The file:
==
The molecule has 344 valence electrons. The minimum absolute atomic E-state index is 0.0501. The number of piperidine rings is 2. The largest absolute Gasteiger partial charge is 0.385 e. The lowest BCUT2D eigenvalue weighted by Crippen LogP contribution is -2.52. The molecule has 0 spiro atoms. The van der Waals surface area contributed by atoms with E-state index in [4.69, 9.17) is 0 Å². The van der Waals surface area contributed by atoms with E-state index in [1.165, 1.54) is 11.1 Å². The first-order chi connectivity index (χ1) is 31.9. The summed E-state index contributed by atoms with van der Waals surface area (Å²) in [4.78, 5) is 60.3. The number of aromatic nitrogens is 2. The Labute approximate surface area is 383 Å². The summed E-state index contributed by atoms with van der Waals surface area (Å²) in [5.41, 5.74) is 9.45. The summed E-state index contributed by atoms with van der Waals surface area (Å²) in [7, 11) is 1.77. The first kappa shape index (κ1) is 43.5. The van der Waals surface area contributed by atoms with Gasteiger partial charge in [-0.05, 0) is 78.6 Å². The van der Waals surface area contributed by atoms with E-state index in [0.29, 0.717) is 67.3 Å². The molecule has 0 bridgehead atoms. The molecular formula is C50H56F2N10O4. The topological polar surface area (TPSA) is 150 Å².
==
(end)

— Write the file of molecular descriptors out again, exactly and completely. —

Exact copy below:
The molecule has 344 valence electrons. The minimum absolute atomic E-state index is 0.0501. The number of piperidine rings is 2. The largest absolute Gasteiger partial charge is 0.385 e. The lowest BCUT2D eigenvalue weighted by Crippen LogP contribution is -2.52. The molecule has 0 spiro atoms. The van der Waals surface area contributed by atoms with E-state index in [4.69, 9.17) is 0 Å². The van der Waals surface area contributed by atoms with E-state index in [1.165, 1.54) is 11.1 Å². The first-order chi connectivity index (χ1) is 31.9. The summed E-state index contributed by atoms with van der Waals surface area (Å²) in [4.78, 5) is 60.3. The number of aromatic nitrogens is 2. The Labute approximate surface area is 383 Å². The summed E-state index contributed by atoms with van der Waals surface area (Å²) in [5.41, 5.74) is 9.45. The summed E-state index contributed by atoms with van der Waals surface area (Å²) in [7, 11) is 1.77. The first kappa shape index (κ1) is 43.5. The van der Waals surface area contributed by atoms with Gasteiger partial charge in [-0.05, 0) is 78.6 Å². The van der Waals surface area contributed by atoms with E-state index in [0.29, 0.717) is 67.3 Å². The molecule has 0 bridgehead atoms. The molecular formula is C50H56F2N10O4. The topological polar surface area (TPSA) is 150 Å².